The South Korea stock market on Friday halted the modest two-day winning streak in which it had collected more than 15 points or 0.85 percent. The KOSPI settled just below the 1,860-point plateau, and now investors are looking to reverse those losses when the market kicks off trade on Monday.
The global forecast for the Asian markets is broadly positive in a relief rally after the conservative pro-bailout New Democracy party pulled out a victory in Sunday's crucial elections in Greece. New Democracy leader Antonis Samaras declared victory in the election and called parties to join a national salvation government, "as soon as possible." Delivering a victory speech on Sunday night, he said Greeks had voted to stay in the euro - which for at least the short term ought to make investors happy. The European and U.S. markets finished higher on Friday, and now the Asian bourses are tipped to open in similar fashion.
The KOSPI finished modestly lower on Friday as losses from the technology stocks were partially offset by bargain hunting among the oil companies.
For the day, the index shed 13.32 points or 0.71 percent to finish at 1,858.16 after trading between 1,847.19 and 1,871.48. Volume was 4.26 million shares worth 4.46 trillion won. There were 486 decliners and 344 gainers.
Among the actives, Samsung Electronics lost 3.5 percent and SK Hynix shed 2.1 percent, while SK Innovation jumped 3.1 percent and S-Oil climbed 2.2 percent.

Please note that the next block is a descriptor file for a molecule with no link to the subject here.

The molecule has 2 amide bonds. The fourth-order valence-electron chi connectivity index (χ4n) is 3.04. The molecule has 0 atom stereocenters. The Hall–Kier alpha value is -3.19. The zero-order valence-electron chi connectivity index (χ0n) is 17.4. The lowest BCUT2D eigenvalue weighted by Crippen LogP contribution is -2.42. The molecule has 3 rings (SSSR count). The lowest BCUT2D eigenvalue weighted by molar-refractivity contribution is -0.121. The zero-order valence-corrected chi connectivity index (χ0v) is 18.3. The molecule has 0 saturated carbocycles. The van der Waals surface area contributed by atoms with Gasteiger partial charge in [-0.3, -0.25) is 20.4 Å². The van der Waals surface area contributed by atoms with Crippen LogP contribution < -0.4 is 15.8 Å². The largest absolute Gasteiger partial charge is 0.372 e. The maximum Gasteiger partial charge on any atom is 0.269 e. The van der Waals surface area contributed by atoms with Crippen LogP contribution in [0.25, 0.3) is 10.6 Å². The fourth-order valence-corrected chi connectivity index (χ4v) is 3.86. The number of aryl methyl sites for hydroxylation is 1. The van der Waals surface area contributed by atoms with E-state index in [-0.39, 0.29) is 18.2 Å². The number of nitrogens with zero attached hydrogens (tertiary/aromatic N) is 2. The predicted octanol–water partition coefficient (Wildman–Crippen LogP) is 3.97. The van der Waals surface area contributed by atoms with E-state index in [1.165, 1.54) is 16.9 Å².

The lead from Wall Street is upbeat as stocks moved steadily higher on Friday after initially seeing modest strength. The strong upward movement came amid optimism that recent disappointing economic data and the lingering threats from Europe will lead the world's central banks to take additional steps to prop up the global economy.
Continued buying interest was generated by reports indicating that central banks from major economies are prepared to take necessary steps to stabilize the financial markets. The measures will offer banks billions of pounds in cheap credit in an effort to stimulate lending while also providing access to short-term money to deal with "exceptional market stresses."
A disappointing batch of U.S. economic data also seemed to provide further evidence that the economy needs additional stimulus to avoid a double-dip recession. The Federal Reserve reported an unexpected drop in industrial production in May, while Reuters and the University of Michigan showed a substantial deterioration in consumer sentiment in June.
The major averages saw further upside going into the close, ending the session near their best levels of the day as the Dow climbed 115.26 points or 0.9 percent to finish at 12,767.17, while the NASDAQ jumped 36.47 points or 1.3 percent to end at 2,872.80 and the S&P 500 surged up 13.74 points or 1 percent to 1,342.84. With the gains on the day, the major averages all moved higher for the second straight week. The NASDAQ rose 0.5 percent, while the Dow and the S&P 500 added 1.7 percent and 1.3 percent, respectively.
by RTT Staff Writer
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